One subject that had always interested Newton was light and color. Two years earlier, visiting the annual Sturbridge Fair near the university, he had purchased a small glass prism. He had been fascinated by the way the prism seemed to change white light into a spectrum of rainbow-like colors. No one understood where those colors came from; one theory was that the glass somehow added color to otherwise colorless light.

This wasn't the only discovery Newton made during his isolation. Newton's laws laid the foundation for classical mechanics, and upon it, generations of physicists would build towering edifices. The mathematics required to derive these laws—which involve multiple variables with continuously changing quantities—did not exist in Newton's day. So, he invented an entirely new mathematical discipline. Without calculus, modern mathematics, engineering and statistics would be impossible.

God often used isolation to prepare his leaders for a greater assignment. Joseph was sold into slavery and later accused of a crime he did not do, which landed him in prison. God used over 13 years of preparation for what would be an 81-year assignment as second in command of Egypt.

Nelson Mandela would be imprisoned for 27 years for his anti-apartheid, revolutionary political activities in South Africa. He would move from the jail cell to the presidential palace for five years as president of South Africa from 1994-1999.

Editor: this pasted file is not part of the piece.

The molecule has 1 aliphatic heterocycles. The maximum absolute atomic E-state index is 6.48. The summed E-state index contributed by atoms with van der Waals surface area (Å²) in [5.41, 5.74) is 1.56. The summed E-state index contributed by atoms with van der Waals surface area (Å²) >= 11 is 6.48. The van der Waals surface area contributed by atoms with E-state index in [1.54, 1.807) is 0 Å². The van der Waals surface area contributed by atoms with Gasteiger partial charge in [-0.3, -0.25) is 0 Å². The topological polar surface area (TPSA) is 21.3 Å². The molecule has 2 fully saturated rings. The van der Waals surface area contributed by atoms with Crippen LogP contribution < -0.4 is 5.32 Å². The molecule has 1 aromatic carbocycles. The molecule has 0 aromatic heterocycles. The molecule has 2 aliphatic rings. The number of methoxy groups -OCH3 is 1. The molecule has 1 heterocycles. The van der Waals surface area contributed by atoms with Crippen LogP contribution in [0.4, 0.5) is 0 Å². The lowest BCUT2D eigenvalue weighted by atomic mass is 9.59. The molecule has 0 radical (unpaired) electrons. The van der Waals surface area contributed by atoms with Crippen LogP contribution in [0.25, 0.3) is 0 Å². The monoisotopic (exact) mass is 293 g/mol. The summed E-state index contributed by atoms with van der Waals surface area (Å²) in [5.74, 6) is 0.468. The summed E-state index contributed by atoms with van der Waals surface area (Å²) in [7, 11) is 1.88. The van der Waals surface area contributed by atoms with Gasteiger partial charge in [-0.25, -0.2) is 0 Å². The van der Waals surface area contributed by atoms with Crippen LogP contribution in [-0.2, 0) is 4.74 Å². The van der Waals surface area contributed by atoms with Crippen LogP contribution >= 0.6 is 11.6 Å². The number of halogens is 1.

He Turns Messes Into Messages and Messengers

What I observed is God turns our messes into messages and creates messengers in the process. God initiates a time of separation from past dependencies to realign values of the leader. King David was forced to flee Saul, who was trying to kill him. He ended up in the Cave of Adullam as his hiding place. During his time in the cave he wrote three of the Psalms: Psalm 34, 57 and 142. The down and outs joined him in the cave. They became known as David's Mighty Men.

God often gave the leader treasures in darkness. "And I will give you the treasures of darkness and hidden riches of secret places so that you may know that I, the Lord, who calls you by your name, am the God of Israel" (Isa. 45:3). I recall God doing this in my own life in the mid-90s. I was in a time of isolation from a difficult season. I began to reflect on what I was learning in that season that resulted in my writing a devotional series titled TGIF Today God Is First. That devotional is now read in 105 nations around the world. Recently I wrote another book during a time of isolation that is just now being released, called The Hidden Place: One Man's Journey to Freedom.

How might God be using this quarantine time in the nations for His purposes? Maybe you are being isolated right now. Perhaps there is a book or a message God is downloading to you right now. I encourage you to use this time to listen.

Allow this mess to download a message from God that might be used for His people at this time as His messenger.

Os Hillman is author of 20 books and the popular devotional TGIF Today God Is First.

His most recent book is The Hidden Place: One Man's Journey to Freedom.